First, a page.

A state-of-the-science review and guide for measuring environmental exposure biomarkers in dried blood spots

Tyler A. Jacobson, Jasdeep S. Kler, Yeunook Bae, Jiexi Chen, Daniel T. Ladror, Ramsunder Iyer, Denise A. Nunes, Nathan D. Montgomery, Joachim D. Pleil, William E. Funk*

*Corresponding author for this work

Research output: Contribution to journalReview articlepeer-review

2 Scopus citations


Background: Dried blood spot (DBS) sampling is a simple, cost-effective, and minimally invasive alternative to venipuncture for measuring exposure biomarkers in public health and epidemiological research. DBS sampling provides advantages in field-based studies conducted in low-resource settings and in studies involving infants and children. In addition, DBS samples are routinely collected from newborns after birth (i.e., newborn dried blood spots, NDBS), with many states in the United States permitting access to archived NDBS samples for research purposes. Objectives: We review the state of the science for analyzing exposure biomarkers in DBS samples, both archived and newly collected, and provide guidance on sample collection, storage, and blood volume requirements associated with individual DBS assays. We discuss recent progress regarding analytical methods, analytical sensitivity, and specificity, sample volume requirements, contamination considerations, estimating extracted blood volumes, assessing stability and analyte recovery, and hematocrit effects. Methods: A systematic search of PubMed (MEDLINE), Embase (Elsevier), and CINAHL (EBSCO) was conducted in March 2022. DBS method development and application studies were divided into three main chemical classes: environmental tobacco smoke, trace elements (including lead, mercury, cadmium, and arsenic), and industrial chemicals (including endocrine-disrupting chemicals and persistent organic pollutants). DBS method development and validation studies were scored on key quality-control and performance parameters by two members of the review team. Results: Our search identified 47 published reports related to measuring environmental exposure biomarkers in human DBS samples. A total of 28 reports (37 total studies) were on methods development and validation and 19 reports were primarily the application of previously developed DBS assays. High-performing DBS methods have been developed, validated, and applied for detecting environmental exposures to tobacco smoke, trace elements, and several important endocrine-disrupting chemicals and persistent organic pollutants. Additional work is needed for measuring cadmium, arsenic, inorganic mercury, and bisphenol A in DBS and NDBS samples. Significance: We present an inventory and critical review of available assays for measuring environmental exposure biomarkers in DBS and NDBS samples to help facilitate this sampling medium as an emerging tool for public health (e.g., screening programs, temporal biomonitoring) and environmental epidemiology (e.g., field-based studies).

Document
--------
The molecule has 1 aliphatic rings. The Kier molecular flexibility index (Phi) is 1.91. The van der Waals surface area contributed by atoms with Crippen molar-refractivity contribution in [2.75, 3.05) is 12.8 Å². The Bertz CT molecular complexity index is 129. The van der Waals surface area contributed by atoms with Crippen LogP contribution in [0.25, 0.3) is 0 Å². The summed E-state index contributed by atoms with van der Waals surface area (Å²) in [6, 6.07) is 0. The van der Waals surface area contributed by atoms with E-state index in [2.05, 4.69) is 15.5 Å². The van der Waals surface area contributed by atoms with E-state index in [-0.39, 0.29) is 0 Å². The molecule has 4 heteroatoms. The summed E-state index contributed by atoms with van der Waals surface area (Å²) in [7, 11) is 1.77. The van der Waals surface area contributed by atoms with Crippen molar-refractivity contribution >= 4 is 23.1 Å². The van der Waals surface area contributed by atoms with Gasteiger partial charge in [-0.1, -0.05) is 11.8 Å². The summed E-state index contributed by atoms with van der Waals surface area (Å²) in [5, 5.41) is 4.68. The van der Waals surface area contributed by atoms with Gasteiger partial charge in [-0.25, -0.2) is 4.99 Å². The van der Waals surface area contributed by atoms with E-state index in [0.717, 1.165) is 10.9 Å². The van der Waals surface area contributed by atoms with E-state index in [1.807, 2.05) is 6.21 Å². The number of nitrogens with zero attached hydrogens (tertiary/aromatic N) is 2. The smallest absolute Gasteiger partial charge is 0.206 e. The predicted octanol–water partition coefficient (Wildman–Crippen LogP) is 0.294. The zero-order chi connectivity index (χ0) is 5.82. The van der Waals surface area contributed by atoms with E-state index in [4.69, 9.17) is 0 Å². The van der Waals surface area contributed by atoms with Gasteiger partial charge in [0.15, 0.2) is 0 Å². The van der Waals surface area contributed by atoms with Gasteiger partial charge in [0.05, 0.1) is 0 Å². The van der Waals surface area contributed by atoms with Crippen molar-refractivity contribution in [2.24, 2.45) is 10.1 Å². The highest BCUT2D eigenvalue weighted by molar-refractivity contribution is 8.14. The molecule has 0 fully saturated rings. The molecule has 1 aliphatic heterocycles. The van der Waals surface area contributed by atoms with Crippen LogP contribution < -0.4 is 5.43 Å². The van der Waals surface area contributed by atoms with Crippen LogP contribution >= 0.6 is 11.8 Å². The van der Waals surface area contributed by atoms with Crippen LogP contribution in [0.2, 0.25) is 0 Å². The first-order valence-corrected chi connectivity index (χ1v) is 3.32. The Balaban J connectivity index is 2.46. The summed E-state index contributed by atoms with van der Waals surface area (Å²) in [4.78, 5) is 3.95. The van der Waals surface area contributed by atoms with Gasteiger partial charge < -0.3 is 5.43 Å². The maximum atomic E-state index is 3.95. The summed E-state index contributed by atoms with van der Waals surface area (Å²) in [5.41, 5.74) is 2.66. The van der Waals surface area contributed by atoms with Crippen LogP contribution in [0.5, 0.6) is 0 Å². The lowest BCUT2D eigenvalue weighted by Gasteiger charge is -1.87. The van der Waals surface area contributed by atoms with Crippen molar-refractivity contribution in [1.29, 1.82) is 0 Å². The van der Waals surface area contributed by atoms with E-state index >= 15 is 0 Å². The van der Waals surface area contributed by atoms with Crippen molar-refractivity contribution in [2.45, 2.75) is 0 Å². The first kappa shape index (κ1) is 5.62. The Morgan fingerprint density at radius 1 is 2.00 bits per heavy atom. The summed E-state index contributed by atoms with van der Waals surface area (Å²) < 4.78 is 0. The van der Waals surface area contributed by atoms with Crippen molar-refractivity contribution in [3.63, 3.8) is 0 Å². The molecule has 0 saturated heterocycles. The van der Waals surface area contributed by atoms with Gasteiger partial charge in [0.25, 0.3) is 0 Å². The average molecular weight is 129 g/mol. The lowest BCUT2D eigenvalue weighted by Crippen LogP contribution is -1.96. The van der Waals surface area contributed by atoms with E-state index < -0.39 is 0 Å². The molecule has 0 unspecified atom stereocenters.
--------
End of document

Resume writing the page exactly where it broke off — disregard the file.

Original languageEnglish (US)
JournalJournal of Exposure Science and Environmental Epidemiology
StateAccepted/In press - 2022


  • Biomarkers
  • Biomonitoring
  • Dried blood spots
  • Environmental Tobacco Smoke
  • Persistent organic pollutants
  • Trace elements

ASJC Scopus subject areas

  • Epidemiology
  • Toxicology
  • Pollution
  • Public Health, Environmental and Occupational Health


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